By Howard Meyerson
SOUTH HAVEN, MI – It’s been eight long years since work began on the Bangor/South Haven Heritage Water Trail, the 21-mile canoe and kayak route down the South Branch of the Black River between the two cities, but organizers for the ambitious project say the last portion of the route may finally be opened this summer.
“We’re going to push extremely hard and hope to make it through what we call the wilderness section,” said John Mitchell, president of the Bangor/South Haven Heritage Water Trail Association. “It’s a four-mile stretch and there are no roads. We hired a team of chainsaw guys and they were in there once and made it about a third of the way. It’s a continuous battle to get in there.”
The battle has been one of cutting a passable route through the gauntlet of downed trees, some very large, some piled up thick. The natural condition along a river corridor was neglected for nearly 40 years before the project began.
Mitchell and the association’s other volunteers have cleared 17 miles above and below the so-called wilderness section, taking it upon themselves to paddle in with saws and a boatful of determination and grit. The work parties, made up of men and women, have gone out on steamy summer days and in the rain. They’ve waded into tangles all along the river corridor, cutting branches, pulling logs sometimes sawing paddle-routes through massive tree trunks.
The group has installed interpretive signs at 15 of 17 locations along the river including historic sites for a grist mill, saw mill, tannery and Native American settlement.
Part of larger state program
The trail is one of nine heritage water trails around the state. All are part of the Michigan Heritage Water Trail program. They include water trails on the St Joseph, Kalamazoo, Grand, Looking Glass, Shiawassee, and Detroit rivers, along with the Tip of the Thumb Heritage Water Trail, an open-water route on Lake Huron and the Drummond Island Heritage Water Trail.
The program was created by the Michigan Legislature in 2002 under Public Act 454. It is housed at Western Michigan University where a website is maintained. The site lists the trails, discusses the history of the Michigan landscape and provides route maps for some and links to others. That website can be found at wmich.edu/glcms/watertrails
The work to create the trails and funding needed comes largely from the efforts of the grassroots groups that are developing the trails and local planning agencies. Over the years, the list of projects has gotten longer.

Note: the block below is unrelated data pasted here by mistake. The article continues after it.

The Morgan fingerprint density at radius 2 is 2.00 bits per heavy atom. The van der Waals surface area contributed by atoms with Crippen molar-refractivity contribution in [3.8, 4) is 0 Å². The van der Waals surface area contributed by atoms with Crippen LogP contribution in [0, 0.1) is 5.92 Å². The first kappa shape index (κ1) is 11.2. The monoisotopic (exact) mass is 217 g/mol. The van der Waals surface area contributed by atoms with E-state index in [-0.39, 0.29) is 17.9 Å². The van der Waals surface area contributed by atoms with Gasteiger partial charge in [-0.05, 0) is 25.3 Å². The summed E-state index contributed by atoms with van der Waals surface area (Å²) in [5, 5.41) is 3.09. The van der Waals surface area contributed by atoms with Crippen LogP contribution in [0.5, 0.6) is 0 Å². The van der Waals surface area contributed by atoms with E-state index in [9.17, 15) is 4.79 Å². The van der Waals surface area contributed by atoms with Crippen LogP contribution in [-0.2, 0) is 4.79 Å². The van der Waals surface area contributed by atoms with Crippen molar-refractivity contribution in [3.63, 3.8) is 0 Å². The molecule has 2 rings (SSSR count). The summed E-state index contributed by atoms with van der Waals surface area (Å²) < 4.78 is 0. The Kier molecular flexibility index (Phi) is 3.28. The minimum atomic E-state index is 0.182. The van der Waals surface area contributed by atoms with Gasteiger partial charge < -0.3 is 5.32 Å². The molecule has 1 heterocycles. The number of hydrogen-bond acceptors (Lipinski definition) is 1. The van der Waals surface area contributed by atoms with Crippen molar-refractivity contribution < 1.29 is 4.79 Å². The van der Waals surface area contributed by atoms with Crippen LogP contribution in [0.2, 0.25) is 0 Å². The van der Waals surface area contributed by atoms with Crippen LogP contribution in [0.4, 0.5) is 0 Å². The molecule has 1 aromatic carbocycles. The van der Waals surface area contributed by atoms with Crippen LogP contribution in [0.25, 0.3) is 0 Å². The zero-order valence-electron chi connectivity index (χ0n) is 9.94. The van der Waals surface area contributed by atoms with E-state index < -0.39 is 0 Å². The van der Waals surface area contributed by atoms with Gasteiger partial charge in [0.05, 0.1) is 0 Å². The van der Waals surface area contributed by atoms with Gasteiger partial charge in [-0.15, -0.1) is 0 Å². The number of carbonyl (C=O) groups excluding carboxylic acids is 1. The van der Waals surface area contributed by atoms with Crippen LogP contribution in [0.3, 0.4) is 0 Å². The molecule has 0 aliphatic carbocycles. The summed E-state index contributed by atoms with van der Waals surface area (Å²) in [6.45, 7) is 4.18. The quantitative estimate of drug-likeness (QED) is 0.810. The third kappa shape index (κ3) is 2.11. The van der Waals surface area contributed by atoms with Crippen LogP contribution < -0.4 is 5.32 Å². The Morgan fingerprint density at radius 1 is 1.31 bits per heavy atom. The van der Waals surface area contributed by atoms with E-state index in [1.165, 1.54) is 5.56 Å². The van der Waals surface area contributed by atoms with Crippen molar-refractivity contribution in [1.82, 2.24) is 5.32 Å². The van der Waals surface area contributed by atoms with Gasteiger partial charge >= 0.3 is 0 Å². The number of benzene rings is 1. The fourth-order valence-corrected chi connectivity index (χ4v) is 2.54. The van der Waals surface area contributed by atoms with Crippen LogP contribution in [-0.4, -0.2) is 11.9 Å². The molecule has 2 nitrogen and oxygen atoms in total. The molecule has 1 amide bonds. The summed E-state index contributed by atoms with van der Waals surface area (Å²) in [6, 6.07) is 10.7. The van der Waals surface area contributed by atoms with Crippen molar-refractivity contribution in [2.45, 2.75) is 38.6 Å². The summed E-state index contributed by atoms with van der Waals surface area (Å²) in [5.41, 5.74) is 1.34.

“Any group that is working on a water trail with historical interpretation can get assistance and become a heritage water trail,” said Dave Lemberg, an assistant professor at Western’s Department of Geography and the keeper of the program. The paddling trails are intended to showcase significant history along the various water routes.
Finishing it has been tough
Progress on the Black River has been dictated by both by weather conditions and available financial resources, according to Mitchell. Rainy, high-water seasons create new obstructions that require clearing. The group raises money through donations and grants to fund the work and materials needed. They hope eventually to upgrade one of the launch sites and build a handicapped parking area.
There are two “family-friendly” sections on the water trail, according to Mitchell, long stretches where no portaging is needed, where paddlers have no need to climb out of their boat. The first is the upper three miles from the trailhead at Lions Park in Bangor downstream to the Horton Family access on County Road 687. The other is an eight-mile section from County Road 384 to South Haven.
“Paddlers can expect obstacles on the rest of the river,” Mitchell said. “It could be a downed tree we didn’t know about, more than one is likely. We regularly send a chainsaw through the family-friendly sections and check the other areas once a year.
“I refuse to say the wilderness section is closed, but passage there is extremely difficult.”
By difficult he means terribly so, a grim push and pull and climb over experience that once took him seven hours to complete. It is not for wimps and perhaps even not for those considered adventurous and sane, but after eight hard years of work thus far, this may be the summer that changes.
This column appears on MLive Outdoors